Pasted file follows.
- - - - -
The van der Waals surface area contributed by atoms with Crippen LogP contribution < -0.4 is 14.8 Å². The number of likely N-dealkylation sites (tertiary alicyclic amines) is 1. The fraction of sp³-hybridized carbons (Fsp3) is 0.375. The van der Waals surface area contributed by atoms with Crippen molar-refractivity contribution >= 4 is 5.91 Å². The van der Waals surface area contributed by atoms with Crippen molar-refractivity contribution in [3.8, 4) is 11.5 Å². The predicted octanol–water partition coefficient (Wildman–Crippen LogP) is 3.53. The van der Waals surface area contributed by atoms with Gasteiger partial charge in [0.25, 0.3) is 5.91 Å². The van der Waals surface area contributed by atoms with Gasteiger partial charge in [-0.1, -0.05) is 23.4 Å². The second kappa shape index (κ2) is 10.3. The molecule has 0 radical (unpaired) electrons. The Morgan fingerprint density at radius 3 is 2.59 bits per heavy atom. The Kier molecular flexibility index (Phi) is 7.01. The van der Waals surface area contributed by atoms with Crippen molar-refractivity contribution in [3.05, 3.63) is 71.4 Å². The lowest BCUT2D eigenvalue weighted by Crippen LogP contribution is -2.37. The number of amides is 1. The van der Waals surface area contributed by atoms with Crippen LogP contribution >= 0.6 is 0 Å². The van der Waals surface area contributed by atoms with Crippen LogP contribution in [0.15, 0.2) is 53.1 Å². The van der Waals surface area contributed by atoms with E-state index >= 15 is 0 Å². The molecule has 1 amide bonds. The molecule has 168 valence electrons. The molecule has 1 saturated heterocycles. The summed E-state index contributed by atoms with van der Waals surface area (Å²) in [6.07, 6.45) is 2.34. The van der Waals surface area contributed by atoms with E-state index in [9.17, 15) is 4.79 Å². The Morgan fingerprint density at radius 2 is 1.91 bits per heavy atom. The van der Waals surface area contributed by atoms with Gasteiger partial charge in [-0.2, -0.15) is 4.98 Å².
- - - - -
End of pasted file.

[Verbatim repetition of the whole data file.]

The van der Waals surface area contributed by atoms with Crippen LogP contribution < -0.4 is 14.8 Å². The number of likely N-dealkylation sites (tertiary alicyclic amines) is 1. The fraction of sp³-hybridized carbons (Fsp3) is 0.375. The van der Waals surface area contributed by atoms with Crippen molar-refractivity contribution >= 4 is 5.91 Å². The van der Waals surface area contributed by atoms with Crippen molar-refractivity contribution in [3.8, 4) is 11.5 Å². The predicted octanol–water partition coefficient (Wildman–Crippen LogP) is 3.53. The van der Waals surface area contributed by atoms with Gasteiger partial charge in [0.25, 0.3) is 5.91 Å². The van der Waals surface area contributed by atoms with Gasteiger partial charge in [-0.1, -0.05) is 23.4 Å². The second kappa shape index (κ2) is 10.3. The molecule has 0 radical (unpaired) electrons. The Morgan fingerprint density at radius 3 is 2.59 bits per heavy atom. The Kier molecular flexibility index (Phi) is 7.01. The van der Waals surface area contributed by atoms with Crippen molar-refractivity contribution in [3.05, 3.63) is 71.4 Å². The lowest BCUT2D eigenvalue weighted by Crippen LogP contribution is -2.37. The number of amides is 1. The van der Waals surface area contributed by atoms with Crippen LogP contribution >= 0.6 is 0 Å². The van der Waals surface area contributed by atoms with Crippen LogP contribution in [0.15, 0.2) is 53.1 Å². The van der Waals surface area contributed by atoms with E-state index >= 15 is 0 Å². The molecule has 1 amide bonds. The molecule has 168 valence electrons. The molecule has 1 saturated heterocycles. The summed E-state index contributed by atoms with van der Waals surface area (Å²) in [6.07, 6.45) is 2.34. The van der Waals surface area contributed by atoms with E-state index in [9.17, 15) is 4.79 Å². The Morgan fingerprint density at radius 2 is 1.91 bits per heavy atom. The van der Waals surface area contributed by atoms with Gasteiger partial charge in [-0.2, -0.15) is 4.98 Å².